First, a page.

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D2 lymphadenectomy is not only safe but necessary in the era of neoadjuvant chemotherapy

In World Journal of Surgical Oncology
Contributor(s): Goel M | Mehta S | Annaiah S | Suradkar K | Vinchurkar K | Talole SD | Barreto SG | shailushrikhande@hotmail.com | Shrikhande SV.
Material type: materialTypeLabelArticleSeries: Vol 11 Issues.Publisher: 2013Description: 31.Subject(s): Neoadjuvant chemotherapy | Mortality | Morbidity | Gastric cancer | Gastrectomy | D2 lymphadenectomy | DDC classification: In: World Journal of Surgical OncologySummary: BACKGROUND: Patients with locally advanced resectable gastric cancers are increasingly offered neoadjuvant chemotherapy (NACT) following the MAGIC and REAL-2 trials. However, information on the toxicity of NACT, its effects on perioperative surgical outcomes and tumor response is not widely reported in literature. METHODS: Analysis of a prospective database of gastric cancer patients undergoing radical D2 gastrectomy over 2 years was performed. Chemotherapy-related toxicity, perioperative outcomes and histopathological responses to NACT were analyzed. The data is presented and compared to a cohort of patients undergoing upfront surgery in the same time period. RESULTS: In this study, 139 patients (42 female and 97 male patients, median age 53 years) with gastric adenocarcinoma received NACT. Chemotherapy-related toxicity was noted in 32% of patients. Of the 139 patients, 129 underwent gastrectomy with D2 lymphadenectomy, with 12% morbidity and no mortality. Major pathological response of primary tumor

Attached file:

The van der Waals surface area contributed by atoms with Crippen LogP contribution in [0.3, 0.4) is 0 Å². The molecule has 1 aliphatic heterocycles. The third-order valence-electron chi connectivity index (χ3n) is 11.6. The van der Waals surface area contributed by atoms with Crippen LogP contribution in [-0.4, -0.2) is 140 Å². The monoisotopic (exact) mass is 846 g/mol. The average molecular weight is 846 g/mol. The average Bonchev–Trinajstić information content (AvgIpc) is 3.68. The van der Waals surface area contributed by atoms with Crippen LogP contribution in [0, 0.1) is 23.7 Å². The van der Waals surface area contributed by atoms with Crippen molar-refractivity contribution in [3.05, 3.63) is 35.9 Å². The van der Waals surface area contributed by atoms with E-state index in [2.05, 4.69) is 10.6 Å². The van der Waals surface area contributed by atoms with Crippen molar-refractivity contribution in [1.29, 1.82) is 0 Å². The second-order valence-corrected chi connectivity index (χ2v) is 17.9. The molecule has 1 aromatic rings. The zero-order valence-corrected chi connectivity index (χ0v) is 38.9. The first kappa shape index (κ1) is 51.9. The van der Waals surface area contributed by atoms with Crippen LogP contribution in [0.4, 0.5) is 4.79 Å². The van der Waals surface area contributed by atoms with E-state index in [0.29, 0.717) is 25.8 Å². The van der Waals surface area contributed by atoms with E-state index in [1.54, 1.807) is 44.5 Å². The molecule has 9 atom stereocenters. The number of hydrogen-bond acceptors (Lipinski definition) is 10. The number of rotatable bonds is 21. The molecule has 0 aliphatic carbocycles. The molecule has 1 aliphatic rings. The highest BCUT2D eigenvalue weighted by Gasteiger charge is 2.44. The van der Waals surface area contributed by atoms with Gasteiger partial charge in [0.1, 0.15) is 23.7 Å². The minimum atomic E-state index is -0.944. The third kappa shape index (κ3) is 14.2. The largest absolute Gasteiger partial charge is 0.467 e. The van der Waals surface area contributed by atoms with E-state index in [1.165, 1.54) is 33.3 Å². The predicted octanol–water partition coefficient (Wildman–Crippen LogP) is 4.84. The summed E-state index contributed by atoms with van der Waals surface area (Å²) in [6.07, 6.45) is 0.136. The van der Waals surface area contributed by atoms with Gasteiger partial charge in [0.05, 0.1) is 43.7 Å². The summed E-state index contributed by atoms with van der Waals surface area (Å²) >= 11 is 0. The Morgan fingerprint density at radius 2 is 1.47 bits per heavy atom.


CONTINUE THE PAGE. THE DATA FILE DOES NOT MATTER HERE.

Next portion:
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BACKGROUND: Patients with locally advanced resectable gastric cancers are increasingly offered neoadjuvant chemotherapy (NACT) following the MAGIC and REAL-2 trials. However, information on the toxicity of NACT, its effects on perioperative surgical outcomes and tumor response is not widely reported in literature.

METHODS: Analysis of a prospective database of gastric cancer patients undergoing radical D2 gastrectomy over 2 years was performed. Chemotherapy-related toxicity, perioperative outcomes and histopathological responses to NACT were analyzed. The data is presented and compared to a cohort of patients undergoing upfront surgery in the same time period.

RESULTS: In this study, 139 patients (42 female and 97 male patients, median age 53 years) with gastric adenocarcinoma received NACT. Chemotherapy-related toxicity was noted in 32% of patients. Of the 139 patients, 129 underwent gastrectomy with D2 lymphadenectomy, with 12% morbidity and no mortality. Major pathological response of primary tumor

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